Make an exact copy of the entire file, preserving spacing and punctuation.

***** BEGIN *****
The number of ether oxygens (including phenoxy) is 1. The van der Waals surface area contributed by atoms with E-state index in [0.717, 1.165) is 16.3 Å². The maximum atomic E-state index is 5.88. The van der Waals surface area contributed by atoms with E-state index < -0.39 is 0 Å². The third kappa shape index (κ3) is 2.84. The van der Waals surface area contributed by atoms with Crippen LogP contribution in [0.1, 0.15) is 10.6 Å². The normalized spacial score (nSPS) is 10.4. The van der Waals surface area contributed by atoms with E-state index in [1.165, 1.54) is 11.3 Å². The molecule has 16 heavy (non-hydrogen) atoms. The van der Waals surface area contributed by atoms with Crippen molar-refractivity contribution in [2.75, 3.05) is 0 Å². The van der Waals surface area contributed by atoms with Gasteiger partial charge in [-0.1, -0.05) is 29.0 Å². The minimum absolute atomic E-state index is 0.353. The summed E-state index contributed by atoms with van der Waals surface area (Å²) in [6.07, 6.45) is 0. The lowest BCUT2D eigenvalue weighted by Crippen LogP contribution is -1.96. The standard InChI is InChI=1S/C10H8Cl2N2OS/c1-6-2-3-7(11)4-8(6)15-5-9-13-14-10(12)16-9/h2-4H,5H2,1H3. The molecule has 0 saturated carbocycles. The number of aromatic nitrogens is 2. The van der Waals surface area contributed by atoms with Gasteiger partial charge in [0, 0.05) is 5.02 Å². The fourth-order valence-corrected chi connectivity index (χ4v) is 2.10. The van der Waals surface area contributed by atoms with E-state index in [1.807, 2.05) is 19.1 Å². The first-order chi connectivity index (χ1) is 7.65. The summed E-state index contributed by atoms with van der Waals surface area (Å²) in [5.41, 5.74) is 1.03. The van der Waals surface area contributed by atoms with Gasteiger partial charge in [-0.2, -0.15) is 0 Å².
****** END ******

The number of ether oxygens (including phenoxy) is 1. The van der Waals surface area contributed by atoms with E-state index in [0.717, 1.165) is 16.3 Å². The maximum atomic E-state index is 5.88. The van der Waals surface area contributed by atoms with E-state index < -0.39 is 0 Å². The third kappa shape index (κ3) is 2.84. The van der Waals surface area contributed by atoms with Crippen LogP contribution in [0.1, 0.15) is 10.6 Å². The normalized spacial score (nSPS) is 10.4. The van der Waals surface area contributed by atoms with E-state index in [1.165, 1.54) is 11.3 Å². The molecule has 16 heavy (non-hydrogen) atoms. The van der Waals surface area contributed by atoms with Crippen molar-refractivity contribution in [2.75, 3.05) is 0 Å². The van der Waals surface area contributed by atoms with Gasteiger partial charge in [-0.1, -0.05) is 29.0 Å². The minimum absolute atomic E-state index is 0.353. The summed E-state index contributed by atoms with van der Waals surface area (Å²) in [6.07, 6.45) is 0. The lowest BCUT2D eigenvalue weighted by Crippen LogP contribution is -1.96. The standard InChI is InChI=1S/C10H8Cl2N2OS/c1-6-2-3-7(11)4-8(6)15-5-9-13-14-10(12)16-9/h2-4H,5H2,1H3. The molecule has 0 saturated carbocycles. The number of aromatic nitrogens is 2. The van der Waals surface area contributed by atoms with Gasteiger partial charge in [0, 0.05) is 5.02 Å². The fourth-order valence-corrected chi connectivity index (χ4v) is 2.10. The van der Waals surface area contributed by atoms with E-state index in [1.807, 2.05) is 19.1 Å². The first-order chi connectivity index (χ1) is 7.65. The summed E-state index contributed by atoms with van der Waals surface area (Å²) in [5.41, 5.74) is 1.03. The van der Waals surface area contributed by atoms with Gasteiger partial charge in [-0.2, -0.15) is 0 Å².